CFPB Director Richard Cordray stressed the importance of financial education in preparing consumers to be financially responsible during a speech at the FINRA Investor Education Conference on Wednesday.
“The best and most immediate form of consumer protection is self-protection: being able to avoid problems in the first place and to know what you can do about it when you do experience a problem,” Cordray said in prepared remarks. “Our new agency is uniquely positioned to help bridge the widening gap between people’s actual financial capability and the increasingly complex financial decisions they have to make. In order to do that, we must also consciously devote ourselves to the essential importance in our society of financial education. Americans simply are not well-equipped to fight through the complexity to make sound and sensible decisions. In fact, we now hear every day from people who lament the choices they made, often expressing anguished regret that they did not know more about the risks involved at the time they made key financial decisions.”
Cordray said that while financial knowledge is available in the public marketplace, consumers are likely to find skewed and biased information published by third parties, adding American consumers need “trusted and impartial resources.”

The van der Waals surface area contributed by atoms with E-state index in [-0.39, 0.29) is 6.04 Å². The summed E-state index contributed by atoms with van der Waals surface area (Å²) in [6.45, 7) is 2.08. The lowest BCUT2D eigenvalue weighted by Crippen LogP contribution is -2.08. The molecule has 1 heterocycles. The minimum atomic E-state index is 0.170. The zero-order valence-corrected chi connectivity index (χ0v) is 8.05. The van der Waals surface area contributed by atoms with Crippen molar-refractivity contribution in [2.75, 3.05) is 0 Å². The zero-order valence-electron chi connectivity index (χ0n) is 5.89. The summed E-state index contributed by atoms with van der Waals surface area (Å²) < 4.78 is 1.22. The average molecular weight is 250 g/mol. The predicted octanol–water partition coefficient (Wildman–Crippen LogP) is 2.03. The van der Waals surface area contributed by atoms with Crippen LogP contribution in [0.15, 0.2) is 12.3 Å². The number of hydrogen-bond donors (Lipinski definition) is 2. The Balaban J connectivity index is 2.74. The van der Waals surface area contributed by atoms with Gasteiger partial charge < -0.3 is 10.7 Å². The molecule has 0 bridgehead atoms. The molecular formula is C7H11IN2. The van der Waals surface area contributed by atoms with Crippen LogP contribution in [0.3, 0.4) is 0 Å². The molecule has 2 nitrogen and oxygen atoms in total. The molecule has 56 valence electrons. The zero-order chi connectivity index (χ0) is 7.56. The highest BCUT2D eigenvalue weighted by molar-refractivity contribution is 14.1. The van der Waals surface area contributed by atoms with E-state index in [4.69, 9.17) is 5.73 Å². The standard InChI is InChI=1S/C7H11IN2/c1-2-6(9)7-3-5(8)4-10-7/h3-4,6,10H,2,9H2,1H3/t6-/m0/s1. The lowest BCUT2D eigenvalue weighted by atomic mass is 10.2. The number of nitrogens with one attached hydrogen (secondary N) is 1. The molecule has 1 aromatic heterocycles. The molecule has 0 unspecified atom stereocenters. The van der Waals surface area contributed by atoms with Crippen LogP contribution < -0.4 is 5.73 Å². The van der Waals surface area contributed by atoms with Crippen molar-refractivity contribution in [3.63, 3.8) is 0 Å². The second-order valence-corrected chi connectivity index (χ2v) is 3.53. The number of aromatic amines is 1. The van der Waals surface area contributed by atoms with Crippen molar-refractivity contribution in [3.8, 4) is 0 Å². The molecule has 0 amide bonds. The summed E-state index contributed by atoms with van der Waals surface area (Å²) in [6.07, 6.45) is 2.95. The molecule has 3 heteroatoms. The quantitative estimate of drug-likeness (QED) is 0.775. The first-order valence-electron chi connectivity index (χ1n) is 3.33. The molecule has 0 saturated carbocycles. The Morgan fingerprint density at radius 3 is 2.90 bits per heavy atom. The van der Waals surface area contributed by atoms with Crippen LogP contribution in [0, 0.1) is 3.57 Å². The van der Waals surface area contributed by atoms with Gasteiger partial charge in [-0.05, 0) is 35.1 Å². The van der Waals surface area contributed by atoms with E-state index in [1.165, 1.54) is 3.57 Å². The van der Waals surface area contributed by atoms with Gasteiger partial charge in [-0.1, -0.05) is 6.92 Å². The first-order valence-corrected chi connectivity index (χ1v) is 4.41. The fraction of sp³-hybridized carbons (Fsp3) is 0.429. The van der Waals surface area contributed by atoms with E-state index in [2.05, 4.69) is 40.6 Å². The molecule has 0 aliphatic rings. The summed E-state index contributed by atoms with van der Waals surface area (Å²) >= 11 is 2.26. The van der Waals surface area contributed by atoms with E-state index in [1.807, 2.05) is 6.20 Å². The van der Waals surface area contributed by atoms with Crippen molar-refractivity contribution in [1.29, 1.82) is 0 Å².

“To begin with, we can readily agree that all consumers need to understand basic information about budgets, savings, investments and credit,” Cordray said. “But consumers also need to be aware that there are a few big moments in their lives where they will confront specific decisions with potentially far-reaching consequences, such as paying for school or buying a home… We want people to understand which decisions are the most important ones, not to treat them casually, and to know where they can get trusted help when they need it.”
Cordray pointed to a report from FINRA that revealed only one-third of consumers aged 18 to 34, and consumers in their peak earning years between age 35 and 54, have set aside three months’ worth of emergency funds.
Additionally, he pointed to the same report that showed 89 percent of Americans think financial education should be taught in schools.
“First, we recommend that financial education should start early and be continuous,” Cordray said. “When we do not teach children about personal finance – about managing household budgets, saving for the future, or making informed decisions about larger investments in an education or a home – we are failing them in a shameful and costly way. We also need to have integrated curricula in our schools – where the benefits of compound interest are understood in math class, where economic costs and risks are taught in social studies class and where an essay in English class explains how we use money or how we protect our money or how we can take control of our financial lives to achieve our goals. And financial education concepts should be integrated into standardized tests, which would increase incentives for educators to teach them and present opportunities to measure and track student performance on financial education content.”